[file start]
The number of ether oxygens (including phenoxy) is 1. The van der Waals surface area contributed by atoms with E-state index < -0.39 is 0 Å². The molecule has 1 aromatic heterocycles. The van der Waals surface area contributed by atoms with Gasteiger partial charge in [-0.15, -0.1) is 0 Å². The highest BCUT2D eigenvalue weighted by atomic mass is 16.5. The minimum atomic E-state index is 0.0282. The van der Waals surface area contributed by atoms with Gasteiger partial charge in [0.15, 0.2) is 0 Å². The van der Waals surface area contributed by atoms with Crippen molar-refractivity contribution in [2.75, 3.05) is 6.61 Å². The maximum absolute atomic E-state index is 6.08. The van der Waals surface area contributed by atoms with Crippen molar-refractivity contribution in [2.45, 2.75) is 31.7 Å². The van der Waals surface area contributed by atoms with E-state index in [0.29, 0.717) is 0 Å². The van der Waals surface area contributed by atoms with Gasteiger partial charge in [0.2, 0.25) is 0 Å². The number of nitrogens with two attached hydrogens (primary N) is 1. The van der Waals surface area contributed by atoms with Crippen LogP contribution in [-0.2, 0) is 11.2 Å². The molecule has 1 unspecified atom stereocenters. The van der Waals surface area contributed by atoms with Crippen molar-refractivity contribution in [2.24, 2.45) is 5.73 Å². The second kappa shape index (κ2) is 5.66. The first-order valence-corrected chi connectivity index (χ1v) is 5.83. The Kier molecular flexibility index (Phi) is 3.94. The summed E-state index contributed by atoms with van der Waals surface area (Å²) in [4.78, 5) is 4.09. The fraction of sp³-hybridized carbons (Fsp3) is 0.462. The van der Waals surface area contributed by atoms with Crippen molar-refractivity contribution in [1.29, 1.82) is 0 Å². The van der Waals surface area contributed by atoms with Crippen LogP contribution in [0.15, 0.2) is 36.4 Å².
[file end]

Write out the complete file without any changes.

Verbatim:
The number of ether oxygens (including phenoxy) is 1. The van der Waals surface area contributed by atoms with E-state index < -0.39 is 0 Å². The molecule has 1 aromatic heterocycles. The van der Waals surface area contributed by atoms with Gasteiger partial charge in [-0.15, -0.1) is 0 Å². The highest BCUT2D eigenvalue weighted by atomic mass is 16.5. The minimum atomic E-state index is 0.0282. The van der Waals surface area contributed by atoms with Gasteiger partial charge in [0.15, 0.2) is 0 Å². The van der Waals surface area contributed by atoms with Crippen molar-refractivity contribution in [2.75, 3.05) is 6.61 Å². The maximum absolute atomic E-state index is 6.08. The van der Waals surface area contributed by atoms with Crippen molar-refractivity contribution in [2.45, 2.75) is 31.7 Å². The van der Waals surface area contributed by atoms with E-state index in [0.29, 0.717) is 0 Å². The van der Waals surface area contributed by atoms with Gasteiger partial charge in [0.2, 0.25) is 0 Å². The number of nitrogens with two attached hydrogens (primary N) is 1. The van der Waals surface area contributed by atoms with Crippen LogP contribution in [-0.2, 0) is 11.2 Å². The molecule has 1 unspecified atom stereocenters. The van der Waals surface area contributed by atoms with Crippen molar-refractivity contribution in [2.24, 2.45) is 5.73 Å². The second kappa shape index (κ2) is 5.66. The first-order valence-corrected chi connectivity index (χ1v) is 5.83. The Kier molecular flexibility index (Phi) is 3.94. The summed E-state index contributed by atoms with van der Waals surface area (Å²) in [4.78, 5) is 4.09. The fraction of sp³-hybridized carbons (Fsp3) is 0.462. The van der Waals surface area contributed by atoms with Crippen molar-refractivity contribution in [1.29, 1.82) is 0 Å². The van der Waals surface area contributed by atoms with Crippen LogP contribution in [0.15, 0.2) is 36.4 Å².